The propeller pushed the artist forward.
At its peak in the 1930s, the Hollyburn Ferry, prior to the construction of the Lions Gate Bridge, provided service for those looking for a direct route between Vancouver and West Vancouver. Decades later, the ship sank – but it was eventually salvaged and a 600-pound propeller was recovered. North Shore artist Benjamin Lumb has since turned that propeller into an art piece as part of his current collection.
“The Hollyburn propeller is the first piece I built in this series of work and it’s just a table that uses the old propeller from the Hollyburn Ferry, which used to go from Ambleside to Gastown,” says Lumb. “For me, the table is something that kicked off the series of work and it led to other ideas.”
Those ideas are on display as part of Lumb’s “New Life” collection at the Grosvenor Ambleside building in West Vancouver. Using salvaged metal and other materials from throughout Metro Vancouver’s history, including pieces from shipwrecks, buildings, and personal collections, Lumb’s “New Life” collection seeks to explore “the memory, form and history of forgotten objects,” ultimately repurposing these objects in bold new ways.
On display at the Grosvenor building are also two pieces which Lumb sees as the “pinnacle pieces of this series,” Hercules No. 7 and Safe Explosion.
Lumb, who is from North Vancouver, was contemplating all the people that would have passed through the Shipyards in Lower Lonsdale throughout history and “defined the city that we’re in now” when he had the eureka moment regarding a number of objects he’d come into possession of.
A woman had given him an old hotel safe which her dad had recovered from the famous Alcazar Hotel in Vancouver. Lumb held onto the object while considering what to do with it, he says, until, eventually, he found the direction he wanted to take it in.
“I merged that hotel safe with this giant plate of steel I recovered at the Shipyards and was just thinking about the fact that those two objects were contemporary with one another – people that stayed at that hotel would have worked at the Shipyards,” he says.
For the “New Life” collection, Lumb took Safe Explosion in a whole new direction, opting to take conceptual photography of the sculpture itself and then juxtaposing those images alongside an imposed landscape which evokes a horizon.
As for Hercules No. 7, a 12.5-foot tall sculpture that involves a recovered piling hammer which was likely used by ships along the Scottish shores and was recovered at the Shipyards site, Lumb added a number of contemporary finishes to the otherwise rustic structure – which posits the formerly derelict object in a new light. A series of mirror-finished discs, outlined like an hour glass, protrude upwards from the base of the old piling hammer, depicting the passage of time and movement, according to Lumb.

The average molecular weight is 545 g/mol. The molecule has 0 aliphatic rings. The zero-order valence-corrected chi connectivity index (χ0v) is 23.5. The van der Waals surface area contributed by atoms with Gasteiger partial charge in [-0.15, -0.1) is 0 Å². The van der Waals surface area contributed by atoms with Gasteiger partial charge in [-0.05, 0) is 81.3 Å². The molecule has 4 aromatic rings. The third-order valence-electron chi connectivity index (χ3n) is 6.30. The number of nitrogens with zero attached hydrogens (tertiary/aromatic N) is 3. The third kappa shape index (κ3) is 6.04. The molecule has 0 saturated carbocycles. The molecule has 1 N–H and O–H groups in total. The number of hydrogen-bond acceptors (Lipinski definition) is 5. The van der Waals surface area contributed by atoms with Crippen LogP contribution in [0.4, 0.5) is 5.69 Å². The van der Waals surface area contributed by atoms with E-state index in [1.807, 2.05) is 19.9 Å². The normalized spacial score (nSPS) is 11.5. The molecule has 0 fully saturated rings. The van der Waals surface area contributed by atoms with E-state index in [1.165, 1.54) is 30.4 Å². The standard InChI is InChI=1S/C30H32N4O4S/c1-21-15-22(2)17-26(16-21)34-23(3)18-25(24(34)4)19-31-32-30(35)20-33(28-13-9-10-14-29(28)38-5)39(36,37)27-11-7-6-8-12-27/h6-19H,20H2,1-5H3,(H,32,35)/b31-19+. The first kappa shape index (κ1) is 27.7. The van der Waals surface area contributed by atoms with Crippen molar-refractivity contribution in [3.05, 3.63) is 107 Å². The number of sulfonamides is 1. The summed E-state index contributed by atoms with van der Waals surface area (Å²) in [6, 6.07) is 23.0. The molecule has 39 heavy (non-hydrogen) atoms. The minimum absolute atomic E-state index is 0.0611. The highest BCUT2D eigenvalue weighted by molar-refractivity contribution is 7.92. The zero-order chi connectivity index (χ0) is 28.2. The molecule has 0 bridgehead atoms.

But the 39-year-old artist is not too prescriptive with how he thinks viewers should interpret his work.
“[Each piece] can be seen individually because people can attach their own metaphor to most of them, which is something I really strive to do with my work. I want to create work that somebody can look at regardless of the meaning of my story – they can attach … their own meaning to it regardless of what it means to me.”
An experienced stoneworker by trade, Lumb has always possessed a true affinity for materials. His inspiration for taking his professional skillset and turning it towards making art was spurred while travelling the world in his 20s and into his 30s – he met new people, learned new ideas, and all of sudden felt compelled to start creating structures and sculptures with an artist’s flare. “It’s more out of necessity, I don’t really feel like I have a choice,” he says.
Almost five years into his art career, Lumb has already begun venturing into new territory following his forays with exploring the manifestations of formerly forgotten objects.
“Without working with objects and creating these works through these objects, I wouldn’t likely be able to take the next inevitable step in my career as an artist, which is creating a concept first and then building something, whereas these works, this series is object recovery – thinking about the object, what it’s past life was, and how to show it in a new life and a new form.”
Lumb, along with artists Thoma, Madison Tyrell, and Chris Cooper, invite people to attend the gallery at Grosvenor Ambleside for an evening of art, music and libations tomorrow from 8 to 11 p.m. in conjunction with the Harmony Arts Festival.